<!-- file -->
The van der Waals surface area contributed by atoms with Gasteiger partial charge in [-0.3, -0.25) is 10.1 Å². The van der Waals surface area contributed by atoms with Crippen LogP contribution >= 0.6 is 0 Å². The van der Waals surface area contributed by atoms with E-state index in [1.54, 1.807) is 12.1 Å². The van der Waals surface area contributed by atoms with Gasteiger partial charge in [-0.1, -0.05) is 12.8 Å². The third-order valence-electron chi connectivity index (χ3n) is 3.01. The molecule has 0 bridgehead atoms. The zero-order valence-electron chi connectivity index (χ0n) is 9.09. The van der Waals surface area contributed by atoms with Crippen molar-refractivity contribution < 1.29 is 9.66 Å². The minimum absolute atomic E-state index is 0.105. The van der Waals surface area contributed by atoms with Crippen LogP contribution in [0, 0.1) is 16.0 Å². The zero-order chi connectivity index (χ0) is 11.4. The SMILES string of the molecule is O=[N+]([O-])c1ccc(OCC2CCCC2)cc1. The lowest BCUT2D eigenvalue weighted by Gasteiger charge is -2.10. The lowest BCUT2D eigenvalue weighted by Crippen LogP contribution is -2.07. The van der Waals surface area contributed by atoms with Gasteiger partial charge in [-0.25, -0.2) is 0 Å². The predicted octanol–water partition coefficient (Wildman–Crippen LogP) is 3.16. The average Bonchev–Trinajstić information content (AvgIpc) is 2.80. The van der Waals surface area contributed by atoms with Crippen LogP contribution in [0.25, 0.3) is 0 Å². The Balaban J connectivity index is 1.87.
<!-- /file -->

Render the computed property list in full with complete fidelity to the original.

The van der Waals surface area contributed by atoms with Gasteiger partial charge in [-0.3, -0.25) is 10.1 Å². The van der Waals surface area contributed by atoms with Crippen LogP contribution >= 0.6 is 0 Å². The van der Waals surface area contributed by atoms with E-state index in [1.54, 1.807) is 12.1 Å². The van der Waals surface area contributed by atoms with Gasteiger partial charge in [-0.1, -0.05) is 12.8 Å². The third-order valence-electron chi connectivity index (χ3n) is 3.01. The molecule has 0 bridgehead atoms. The zero-order valence-electron chi connectivity index (χ0n) is 9.09. The van der Waals surface area contributed by atoms with Crippen molar-refractivity contribution < 1.29 is 9.66 Å². The minimum absolute atomic E-state index is 0.105. The van der Waals surface area contributed by atoms with Crippen LogP contribution in [0, 0.1) is 16.0 Å². The zero-order chi connectivity index (χ0) is 11.4. The SMILES string of the molecule is O=[N+]([O-])c1ccc(OCC2CCCC2)cc1. The lowest BCUT2D eigenvalue weighted by Gasteiger charge is -2.10. The lowest BCUT2D eigenvalue weighted by Crippen LogP contribution is -2.07. The van der Waals surface area contributed by atoms with Gasteiger partial charge in [-0.25, -0.2) is 0 Å². The predicted octanol–water partition coefficient (Wildman–Crippen LogP) is 3.16. The average Bonchev–Trinajstić information content (AvgIpc) is 2.80. The van der Waals surface area contributed by atoms with Crippen LogP contribution in [0.25, 0.3) is 0 Å². The Balaban J connectivity index is 1.87.